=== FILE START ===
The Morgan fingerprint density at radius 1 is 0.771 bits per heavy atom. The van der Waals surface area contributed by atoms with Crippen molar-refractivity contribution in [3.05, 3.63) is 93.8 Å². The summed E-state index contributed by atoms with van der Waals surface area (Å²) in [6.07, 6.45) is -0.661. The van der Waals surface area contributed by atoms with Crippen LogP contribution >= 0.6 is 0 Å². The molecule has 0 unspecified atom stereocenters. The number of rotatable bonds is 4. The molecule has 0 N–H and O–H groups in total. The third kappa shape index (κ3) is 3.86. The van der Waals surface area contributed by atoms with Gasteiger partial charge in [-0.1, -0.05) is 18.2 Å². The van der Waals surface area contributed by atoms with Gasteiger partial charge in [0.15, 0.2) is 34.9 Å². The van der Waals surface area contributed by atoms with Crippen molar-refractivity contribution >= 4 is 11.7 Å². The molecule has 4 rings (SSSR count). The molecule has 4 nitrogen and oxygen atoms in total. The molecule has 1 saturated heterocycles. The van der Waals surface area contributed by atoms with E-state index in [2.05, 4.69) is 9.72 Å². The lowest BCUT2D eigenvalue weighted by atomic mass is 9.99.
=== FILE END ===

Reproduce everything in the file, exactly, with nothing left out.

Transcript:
The Morgan fingerprint density at radius 1 is 0.771 bits per heavy atom. The van der Waals surface area contributed by atoms with Crippen molar-refractivity contribution in [3.05, 3.63) is 93.8 Å². The summed E-state index contributed by atoms with van der Waals surface area (Å²) in [6.07, 6.45) is -0.661. The van der Waals surface area contributed by atoms with Crippen LogP contribution >= 0.6 is 0 Å². The molecule has 0 unspecified atom stereocenters. The number of rotatable bonds is 4. The molecule has 0 N–H and O–H groups in total. The third kappa shape index (κ3) is 3.86. The van der Waals surface area contributed by atoms with Gasteiger partial charge in [-0.1, -0.05) is 18.2 Å². The van der Waals surface area contributed by atoms with Gasteiger partial charge in [0.15, 0.2) is 34.9 Å². The van der Waals surface area contributed by atoms with Crippen molar-refractivity contribution >= 4 is 11.7 Å². The molecule has 4 rings (SSSR count). The molecule has 4 nitrogen and oxygen atoms in total. The molecule has 1 saturated heterocycles. The van der Waals surface area contributed by atoms with E-state index in [2.05, 4.69) is 9.72 Å². The lowest BCUT2D eigenvalue weighted by atomic mass is 9.99.